March 23rd, 2004

Macbeth the Usurper

What's a Planet

I've been thinking about: What's a planet? What's the simple rules? Are these newly discovered objects planets?

Rather than use one rule, I'll propose checklist. The more things that you check off, the more likely it's a planet.

- Is it round? Does gravity shape it? (Planets are round)
- If you changed it's orbit to 1 AU, would the planet retain enough mass to stay round? (Things that evaporate easily into gas and disperse aren't planets.)
- Is it below the gravitational threshhold of fusion? (Fusion objects are Stars.)
- Center of gravity is solar body(s).

Possible other indicators
- Does it have an atmosphere?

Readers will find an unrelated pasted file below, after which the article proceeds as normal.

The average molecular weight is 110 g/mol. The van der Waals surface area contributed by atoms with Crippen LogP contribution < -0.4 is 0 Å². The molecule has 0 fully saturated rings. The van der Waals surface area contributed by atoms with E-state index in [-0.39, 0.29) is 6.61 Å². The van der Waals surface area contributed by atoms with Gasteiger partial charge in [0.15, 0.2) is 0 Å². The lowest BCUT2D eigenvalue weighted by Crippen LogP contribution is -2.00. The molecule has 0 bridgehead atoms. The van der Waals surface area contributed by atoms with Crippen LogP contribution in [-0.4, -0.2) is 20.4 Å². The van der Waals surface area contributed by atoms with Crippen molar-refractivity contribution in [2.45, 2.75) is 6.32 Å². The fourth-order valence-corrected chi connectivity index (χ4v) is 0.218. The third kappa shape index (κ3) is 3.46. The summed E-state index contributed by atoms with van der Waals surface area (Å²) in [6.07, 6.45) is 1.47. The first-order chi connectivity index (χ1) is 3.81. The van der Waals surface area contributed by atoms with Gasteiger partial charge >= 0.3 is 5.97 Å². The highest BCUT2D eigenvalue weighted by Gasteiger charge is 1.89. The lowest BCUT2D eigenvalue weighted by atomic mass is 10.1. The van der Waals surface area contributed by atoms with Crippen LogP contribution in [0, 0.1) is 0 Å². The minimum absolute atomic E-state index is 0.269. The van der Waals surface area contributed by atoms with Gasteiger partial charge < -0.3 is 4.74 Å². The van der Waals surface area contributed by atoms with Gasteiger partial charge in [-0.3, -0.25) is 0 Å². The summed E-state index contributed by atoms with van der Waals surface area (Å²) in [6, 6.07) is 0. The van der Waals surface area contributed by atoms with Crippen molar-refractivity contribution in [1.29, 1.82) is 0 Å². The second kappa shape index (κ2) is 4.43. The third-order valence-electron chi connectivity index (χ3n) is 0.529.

- Is the orbit fairly circular around the star?
- Is the orbit on the orbital plane?

This doesn't really answer my question: are those outer objects planets? It at least it gives me some criteria that I can apply to the problem, and that is present in my presumptions about what planets are.

Mercury: Missing only an atmosphere. Close enough.
Venus: Yes
Earth: Yes
The Moon: No. (Center of gravity is the Earth, and has no Atmosphere)
Mars: Yes
Jupiter: Yes
Gas Giant Moons: No. (Center of gravity is the Gas Giant.)
Saturn: Yes
Uranus: Yes
Neptune: Yes
Pluto: Doubtful Maybe. It has no atmosphere, orbits off the orbital plane, and has an elliptical orbit. Aditionally, I don't know it's composition, but it might not survive at 1 AU.

If we redesignate the Earth/Moon or Gas Giant/Moon as Planetary Systems, then we could have lots and lots of planets. If I move the Center of Gravity to an indicator, rather than a requirement, lots changes.